IMC 2013: Sessions

Session 318: The Pleasure of Violence: Positive Depictions of Violence in Medieval Texts

Monday 1 July 2013, 16.30-18.00

Organiser:Christine Voth, Department of Anglo-Saxon, Norse & Celtic, University of Cambridge
Moderator/Chair:Christine Voth, Department of Anglo-Saxon, Norse & Celtic, University of Cambridge
Paper 318-aPleasure versus Necessity: Reasons for Fighting the Undead in the Sagas of Icelanders
(Language: English)
Rebecca Merkelbach, Department of Anglo-Saxon, Norse & Celtic, University of Cambridge
Index terms: Language and Literature - Scandinavian, Mentalities
Paper 318-bViolence-Motivated Far-Travel: The Case of Auður Djúpauðga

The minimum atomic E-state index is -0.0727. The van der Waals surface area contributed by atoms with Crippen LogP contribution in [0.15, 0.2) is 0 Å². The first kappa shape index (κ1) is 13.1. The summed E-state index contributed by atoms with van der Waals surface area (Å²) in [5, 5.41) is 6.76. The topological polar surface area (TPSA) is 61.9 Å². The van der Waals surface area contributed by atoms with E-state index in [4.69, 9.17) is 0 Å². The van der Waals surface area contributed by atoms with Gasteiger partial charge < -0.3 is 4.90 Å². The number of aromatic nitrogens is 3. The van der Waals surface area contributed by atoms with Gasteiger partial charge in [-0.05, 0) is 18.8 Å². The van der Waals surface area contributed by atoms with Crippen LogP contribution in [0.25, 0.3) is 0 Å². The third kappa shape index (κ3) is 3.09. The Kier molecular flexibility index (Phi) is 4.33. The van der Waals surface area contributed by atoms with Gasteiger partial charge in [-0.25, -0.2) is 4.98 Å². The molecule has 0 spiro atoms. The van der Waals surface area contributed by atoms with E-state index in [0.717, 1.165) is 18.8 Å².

(Language: English)
Sofie Vanherpen, Faculteit Letteren en Wijsbegeerte, Universiteit Gent
Index terms: Language and Literature - Scandinavian, Mentalities
Paper 318-cThe Legend of Fáfnir in Old Norse Skaldic Verse: Or, Should We Always Let Sleeping Dragons Lie?
(Language: English)
David Baker, Department of Anglo-Saxon, Norse & Celtic, University of Cambridge
Index terms: Language and Literature - Scandinavian
Abstract

Medieval texts and images are full of explicit, sometimes even enthusiastic depictions of violence. Inspired by these depictions, this session asks if the exertion of violence was linked to the experience of pleasure. If so, was this combination considered a taboo or was it approved practice? In this session, the three papers examine Icelandic and Old Norse sources to explore on how pleasure and violence coexist in different ways.